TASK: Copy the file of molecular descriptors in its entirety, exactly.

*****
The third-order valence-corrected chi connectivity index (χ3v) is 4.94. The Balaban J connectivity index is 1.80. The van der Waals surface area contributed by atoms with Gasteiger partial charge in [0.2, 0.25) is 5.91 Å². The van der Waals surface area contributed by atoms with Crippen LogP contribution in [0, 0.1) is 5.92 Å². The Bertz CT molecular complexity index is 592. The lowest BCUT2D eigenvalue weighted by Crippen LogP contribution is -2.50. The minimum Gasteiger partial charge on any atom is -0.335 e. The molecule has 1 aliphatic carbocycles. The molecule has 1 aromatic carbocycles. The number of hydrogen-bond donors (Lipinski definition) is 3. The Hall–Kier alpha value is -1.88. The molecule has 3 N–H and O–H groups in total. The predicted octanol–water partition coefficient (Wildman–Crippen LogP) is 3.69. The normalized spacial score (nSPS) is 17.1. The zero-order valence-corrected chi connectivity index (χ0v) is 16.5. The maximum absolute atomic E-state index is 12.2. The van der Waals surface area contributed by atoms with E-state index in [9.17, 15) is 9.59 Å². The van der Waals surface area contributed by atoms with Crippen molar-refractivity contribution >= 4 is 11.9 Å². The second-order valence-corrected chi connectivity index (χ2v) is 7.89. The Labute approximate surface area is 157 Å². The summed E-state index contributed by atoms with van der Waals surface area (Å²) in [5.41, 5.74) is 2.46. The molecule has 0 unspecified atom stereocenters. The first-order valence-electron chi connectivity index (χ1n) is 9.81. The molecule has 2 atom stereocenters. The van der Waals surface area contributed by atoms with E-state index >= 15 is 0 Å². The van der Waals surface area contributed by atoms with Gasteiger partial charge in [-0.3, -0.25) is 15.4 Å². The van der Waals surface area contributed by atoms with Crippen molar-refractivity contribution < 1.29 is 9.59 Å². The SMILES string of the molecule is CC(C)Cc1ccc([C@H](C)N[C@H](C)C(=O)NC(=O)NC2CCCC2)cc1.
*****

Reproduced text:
The third-order valence-corrected chi connectivity index (χ3v) is 4.94. The Balaban J connectivity index is 1.80. The van der Waals surface area contributed by atoms with Gasteiger partial charge in [0.2, 0.25) is 5.91 Å². The van der Waals surface area contributed by atoms with Crippen LogP contribution in [0, 0.1) is 5.92 Å². The Bertz CT molecular complexity index is 592. The lowest BCUT2D eigenvalue weighted by Crippen LogP contribution is -2.50. The minimum Gasteiger partial charge on any atom is -0.335 e. The molecule has 1 aliphatic carbocycles. The molecule has 1 aromatic carbocycles. The number of hydrogen-bond donors (Lipinski definition) is 3. The Hall–Kier alpha value is -1.88. The molecule has 3 N–H and O–H groups in total. The predicted octanol–water partition coefficient (Wildman–Crippen LogP) is 3.69. The normalized spacial score (nSPS) is 17.1. The zero-order valence-corrected chi connectivity index (χ0v) is 16.5. The maximum absolute atomic E-state index is 12.2. The van der Waals surface area contributed by atoms with E-state index in [9.17, 15) is 9.59 Å². The van der Waals surface area contributed by atoms with Crippen molar-refractivity contribution >= 4 is 11.9 Å². The second-order valence-corrected chi connectivity index (χ2v) is 7.89. The Labute approximate surface area is 157 Å². The summed E-state index contributed by atoms with van der Waals surface area (Å²) in [5.41, 5.74) is 2.46. The molecule has 0 unspecified atom stereocenters. The first-order valence-electron chi connectivity index (χ1n) is 9.81. The molecule has 2 atom stereocenters. The van der Waals surface area contributed by atoms with E-state index >= 15 is 0 Å². The van der Waals surface area contributed by atoms with Gasteiger partial charge in [-0.3, -0.25) is 15.4 Å². The van der Waals surface area contributed by atoms with Crippen molar-refractivity contribution < 1.29 is 9.59 Å². The SMILES string of the molecule is CC(C)Cc1ccc([C@H](C)N[C@H](C)C(=O)NC(=O)NC2CCCC2)cc1.